"What about taking up a diet regimen?", some of you might ask. Well, at some point of my life, I did. I had to. My parents were concerned on how quickly I gained weight. I couldn’t shop at the kids' stores anymore. Everytime my little sister and I went shopping, she would fit into any clothes beautifully, while I had to go through some awkward moments with the shop assistant because none of the clothes would fit me. So, the diet went on. I had my meal planned by the dietician, I played DDR (dance dance revolution), and exercised a lot. I lost the extra weights, and amazingly, people started to give me compliments. Boys started to notice me. So, I thought “Oh, okay, losing weight means more love. I got noticed more. I can get used to this. I just have to lose more weights.”

Ever since then, I became so self-conscious about how I look. I thought people would like you and would want to talk to you only if you were considerably good looking or, at the very least, not overweight. I felt like my life has gotten so much easier since I lost the weights (I lost 25 kgs in total by the time I was 18 years old), and since I learned to put some make up on. I got the attentions that I THOUGHT I need, but still felt empty on the inside, and scared. I was afraid, that if I ever go back to the old me, if they ever see my not-so-charming sides, they would leave me. So I never really liked anyone. It was hard for me to open my heart to anyone, because in my mind, they would not accept me for who I am. They would leave me once they see my imperfections. For years and years, I lived with fear. I felt insecure and as we all know, insecurities kill relationship. I was in a constant fear that my then boyfriend would leave me for a better looking girl. It became a very toxic, unhealthy relationship. At the end of the day, we went our separate ways. I was back to feeling empty, abandoned, and betrayed. It was a hard time for me. I never felt like I was good enough. I couldn't be honest with myself nor with other people. I shut my heart down and ended up hurting some very kind people along the way. I pulled myself back and refused to invest in anyone. 



But, hope...hope is a funny thing. I wanted to get better and I had hopes for my future. I did a lot of readings: self-evaluations, self-help books, the Dos and the Donts, and all that. I was not easy and I really put my efforts into it. I realized that what happened in the past had resulted in several INSECURITIES. In my case, insecurities specifically related to my self-esteem. The healing process was too long and too tiring, but with the help of my family and close friends, I managed to get through it. Through it all, I learned one thing: that I should accept myself, strengths and weaknesses, all in all. This is who I am. They make me who I am. When I accept my flaws, people won't be able to use them to bring me down anymore. Why? Because I am at peace with them. I am no longer fighting to be what I am not. It is not my responsibility to be beautiful. I am not alive for that purpose. My existence is not about how desirable you find me. It is about how I matter and how I am worthy of love, unconditionally. I am beautiful and I will not let anyone tell me differently.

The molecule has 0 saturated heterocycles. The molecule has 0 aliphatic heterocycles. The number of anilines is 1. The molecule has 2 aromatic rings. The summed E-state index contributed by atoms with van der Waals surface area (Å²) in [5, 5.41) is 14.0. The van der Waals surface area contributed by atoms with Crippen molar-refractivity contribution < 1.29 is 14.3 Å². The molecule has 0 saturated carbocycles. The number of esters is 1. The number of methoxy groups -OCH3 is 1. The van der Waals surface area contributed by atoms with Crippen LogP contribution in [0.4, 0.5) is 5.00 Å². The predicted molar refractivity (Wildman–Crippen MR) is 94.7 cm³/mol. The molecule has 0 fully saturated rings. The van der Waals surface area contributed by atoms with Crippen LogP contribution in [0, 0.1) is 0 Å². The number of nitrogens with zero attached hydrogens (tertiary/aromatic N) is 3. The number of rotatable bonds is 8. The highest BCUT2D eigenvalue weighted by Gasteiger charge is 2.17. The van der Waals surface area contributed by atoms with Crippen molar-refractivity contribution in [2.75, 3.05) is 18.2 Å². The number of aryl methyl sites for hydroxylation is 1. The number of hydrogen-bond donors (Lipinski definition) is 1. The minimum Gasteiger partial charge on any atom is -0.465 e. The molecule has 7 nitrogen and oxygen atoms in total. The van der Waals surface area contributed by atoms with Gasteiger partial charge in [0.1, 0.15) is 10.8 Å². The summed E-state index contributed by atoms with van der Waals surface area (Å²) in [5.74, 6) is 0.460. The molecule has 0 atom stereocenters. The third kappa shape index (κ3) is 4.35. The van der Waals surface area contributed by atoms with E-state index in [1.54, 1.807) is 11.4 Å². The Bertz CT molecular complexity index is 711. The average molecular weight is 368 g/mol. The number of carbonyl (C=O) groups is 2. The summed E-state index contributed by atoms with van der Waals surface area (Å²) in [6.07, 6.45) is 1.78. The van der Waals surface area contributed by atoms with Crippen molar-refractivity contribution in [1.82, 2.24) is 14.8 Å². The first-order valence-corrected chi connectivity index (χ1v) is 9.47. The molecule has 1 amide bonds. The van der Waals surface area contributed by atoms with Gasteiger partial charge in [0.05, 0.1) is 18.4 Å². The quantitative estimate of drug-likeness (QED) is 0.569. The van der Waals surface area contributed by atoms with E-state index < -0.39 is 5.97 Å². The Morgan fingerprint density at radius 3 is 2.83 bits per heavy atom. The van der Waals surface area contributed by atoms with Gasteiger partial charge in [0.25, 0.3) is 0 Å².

It is not easy, trust me, it is not. Especially in this social media era, where what you see are mostly the highlights of everyone else's life, not their behind-the-scenes. It is hard not to compare. It's even harder since I am still struggling sometimes with my low self-esteem. I know I am not where I want to be right now, but I know the kind of person that I want to be. I’m a working progress. we all are. I hope we, especially women, can unite to support each other. Tell yourself, your sisters, your nieces, and your loved ones who struggle with any kind of insecurities: the right people will see the beauty in you, appreciate it, and will never do anything that will hurt you. 


I had a similar experience as told here by V and it was a LONG way from that little insecure girl to be at peace with a grown woman that I am now. Regardless of gender, I believe everyone is born beautiful. We should not let the standards of the world define who we are. Today, your insecurities might be on the similar line, or they might be totally different. However small or gigantic they are to you right now, remember that we are work in progress. It is OKAY to not have it altogether. Don't let regret and anger get in your way. There's a better tomorrow. 


“Courage does not always roar. Sometimes courage is the quiet voice at the end of the day saying, 'I will try again tomorrow'.” Mary Anne Radmacher